Studies for Lucretia, Proserpina, and Mercury
Pen and wash in brown ink, heightened
188 × 96 mm
Museum of Fine Arts, Budapest 1883
The drawing was inspired by Marcantonio Raimondi’s engraving of Lucretia that Parmigianino transformed into an elegant slim figure. For the Roman heroine’s right arm grasping a dagger, he drew a small detail study at top of the sheet, based on a live model holding a staff. The work was intended for Parmigianino’s lost painting representing the suicide of Lucretia.
The Martyrdom of Two Saints
Engraving, 258 × 451 mm
Museum of Fine Arts, Budapest 46019
Jacopo Caraglio was the only engraver with whom Parmigianino cooperated in Rome. The Martyrdom of Saints Peter and Paul is one of the four prints that we owe to their collaboration, whose success encouraged Parmigianino to produce its woodcut version later in Bologna with Antonio da Trento. The composition combining two scenes was inspired by Marcantonio Raimondi’s Martyrdom of Saint Cecilia, from which Parmigianino not only borrowed many details but the two engravings are also of almost identical size.
Study for a Group
Pen and wash in brown ink, over black chalk, heightened
143 × 161 mm
Museum of Fine 1888
Although no commisions for frescoes from Parmigianino’s Roman years are documented, many compositional drawings by the artist have survived specifically for wall paintings. On the Budapest sheet he developed a detail of a large composition, perhaps a scene from the lives of the apostles. The painter, inexperienced in large-scale compositions, turned to the Vatican frescoes of his exemplar, Raphael.
Compositional Study with the Life of the Virgin
Pen and wash in grey ink
191 × 129 mm
Museum of Fine Arts, Budapest 1893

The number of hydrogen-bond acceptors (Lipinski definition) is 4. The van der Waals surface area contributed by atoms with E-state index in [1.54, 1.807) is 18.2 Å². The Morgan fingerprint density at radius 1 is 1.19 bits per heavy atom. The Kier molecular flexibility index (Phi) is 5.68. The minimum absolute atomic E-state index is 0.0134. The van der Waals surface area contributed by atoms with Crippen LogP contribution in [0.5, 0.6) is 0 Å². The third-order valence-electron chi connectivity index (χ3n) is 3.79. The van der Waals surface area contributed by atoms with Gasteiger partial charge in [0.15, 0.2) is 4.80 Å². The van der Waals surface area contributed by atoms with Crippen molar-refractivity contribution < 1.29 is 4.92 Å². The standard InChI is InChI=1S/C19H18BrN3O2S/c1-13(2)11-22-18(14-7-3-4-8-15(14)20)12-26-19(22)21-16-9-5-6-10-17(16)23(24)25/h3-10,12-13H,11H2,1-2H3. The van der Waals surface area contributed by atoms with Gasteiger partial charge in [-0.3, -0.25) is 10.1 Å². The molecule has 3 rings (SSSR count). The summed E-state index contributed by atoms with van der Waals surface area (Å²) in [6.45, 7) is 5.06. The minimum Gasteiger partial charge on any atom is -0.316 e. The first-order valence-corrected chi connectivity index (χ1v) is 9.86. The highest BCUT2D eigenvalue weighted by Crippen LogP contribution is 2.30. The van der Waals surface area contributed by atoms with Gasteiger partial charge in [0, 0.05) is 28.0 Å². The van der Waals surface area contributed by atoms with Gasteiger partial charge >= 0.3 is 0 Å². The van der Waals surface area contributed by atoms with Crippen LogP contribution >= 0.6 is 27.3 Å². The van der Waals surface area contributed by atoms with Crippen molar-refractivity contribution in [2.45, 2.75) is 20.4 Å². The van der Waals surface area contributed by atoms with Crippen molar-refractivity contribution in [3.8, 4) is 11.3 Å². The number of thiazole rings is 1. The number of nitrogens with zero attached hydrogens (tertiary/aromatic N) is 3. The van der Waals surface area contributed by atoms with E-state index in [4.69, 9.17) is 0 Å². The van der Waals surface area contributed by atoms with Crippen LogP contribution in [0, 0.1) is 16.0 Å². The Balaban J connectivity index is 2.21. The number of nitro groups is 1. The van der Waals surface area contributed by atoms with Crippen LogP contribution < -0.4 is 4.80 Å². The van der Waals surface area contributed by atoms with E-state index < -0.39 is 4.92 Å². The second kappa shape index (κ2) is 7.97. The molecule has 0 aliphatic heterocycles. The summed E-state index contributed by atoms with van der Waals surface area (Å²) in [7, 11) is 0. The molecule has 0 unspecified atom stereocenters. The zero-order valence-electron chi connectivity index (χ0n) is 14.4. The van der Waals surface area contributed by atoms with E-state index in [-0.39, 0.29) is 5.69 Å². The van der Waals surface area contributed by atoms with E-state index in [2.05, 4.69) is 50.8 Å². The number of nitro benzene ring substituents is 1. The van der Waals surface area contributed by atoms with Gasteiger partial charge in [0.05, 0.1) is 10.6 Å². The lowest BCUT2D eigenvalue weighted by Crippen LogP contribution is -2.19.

The masterly pen drawing was inspired by Marcantonio Raimondi’s famous engraving the Quos Ego. However, Parmigianino borrowed only its peculiar structure, and replaced the classical theme with scenes from the life of the Virgin. The drawing may have served as a study for a painted or engraved frontispiece of a book, or for a goldsmith’s work, but it is also possible that Parmigianino had no specific aim and intended it simply as a compositional study.
Sts Peter and John Healing a Lame Man
Etching and chiaroscuro woodcut, 268 × 401 mm
Museum of Fine Arts, Budapest 6286
Despite the technical novelties, this is Parmigianino’s most conservative composition, inspired by one of Raphael’s drawings for the tapestries intended for the Sistine Chapel. By the unusual combination of etching and woodcut, Parmigianino evoked the effects of washed pen drawings. The etching was executed by Parmigianino himself, but the cutting of the woodblocks required a skilled craftsman.
Etching and engraving
65 × 100 mm
Museum of Fine Arts, Budapest 6291
Parmigianino not only cooperated with the most eminent printmakers of the period, but was the first Italian painter making etchings himself. The Sleeping Cupid is a free interpretation of the slain child in the foreground of The Massacre of the Innocents by Marcantonio Raimondi and Raphael. It was one of Parmigianino’s first etchings in which he experimented with the possibilities of the technique.